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Friday, April 07, 2006
Decent Homes Initiative to be scrapped?
I blogged the other day about the Decent Homes Initiative and how there are still 6 million non-decent homes which would theoretically cost £47 billion to bring up to scratch, although the DCI has only a £19bn budget. Well, it seems like Miliband thinks that all that money might be better spent on a more holistic approach than inserting high-quality kitchens into failaing estates.

Building (subs only) reports that Miliband and his housing deputy Yvette Cooper are thinking of replacing the standard, designed to bring all of England's social housing up to scratch by 2010, because it does not focus resources on the wider regeneration of an area. Miliband is keen that the money be spent instead on creating mixed tenure neighbourhoods in which private housing is used to break up concentrations of social housing, but this would be a major policy shift.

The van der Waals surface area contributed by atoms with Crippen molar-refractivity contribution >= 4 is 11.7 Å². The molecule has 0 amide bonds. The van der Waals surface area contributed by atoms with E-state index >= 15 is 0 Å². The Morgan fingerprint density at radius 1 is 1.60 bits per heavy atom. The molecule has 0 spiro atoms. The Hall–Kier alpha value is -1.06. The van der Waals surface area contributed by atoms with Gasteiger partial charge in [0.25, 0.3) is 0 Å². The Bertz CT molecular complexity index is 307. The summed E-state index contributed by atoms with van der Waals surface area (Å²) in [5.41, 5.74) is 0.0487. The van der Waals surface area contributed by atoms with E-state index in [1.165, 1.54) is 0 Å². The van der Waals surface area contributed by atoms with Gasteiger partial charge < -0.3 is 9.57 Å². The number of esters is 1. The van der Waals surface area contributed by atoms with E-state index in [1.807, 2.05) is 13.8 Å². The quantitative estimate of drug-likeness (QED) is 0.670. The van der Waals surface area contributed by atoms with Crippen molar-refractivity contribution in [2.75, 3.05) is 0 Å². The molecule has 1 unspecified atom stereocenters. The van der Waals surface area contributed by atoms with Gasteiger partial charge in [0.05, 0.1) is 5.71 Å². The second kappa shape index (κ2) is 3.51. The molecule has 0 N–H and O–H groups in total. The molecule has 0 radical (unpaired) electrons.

A working party on the issue set up by Pricewaterhouse Coopers is proposing that councils be free to spend their housing funds on upgrading entire estates. Such a move would be a break with the way council housing has been funded for decades, and would give councils greater leeway in the way they carry out redevelopments.

Changing the local authority housing funding regime would bring housing policy more into line with the way the Housing Corporation funds its development programme, and may herald a closer working relationship with English Partnerships. The corporation's forward strategy will outline its own proposals for a Decent Places standard.

The quango's £50m northern housing challenge will encourage registered social landlords to submit bids not just for housing schemes but for any project that will improve the quality of life in the area in which they are working. Northern authorities have been lobbying for more leeway over how they spend their money, arguing that many council dwellings have a limited life because many tenants want to own their own homes.

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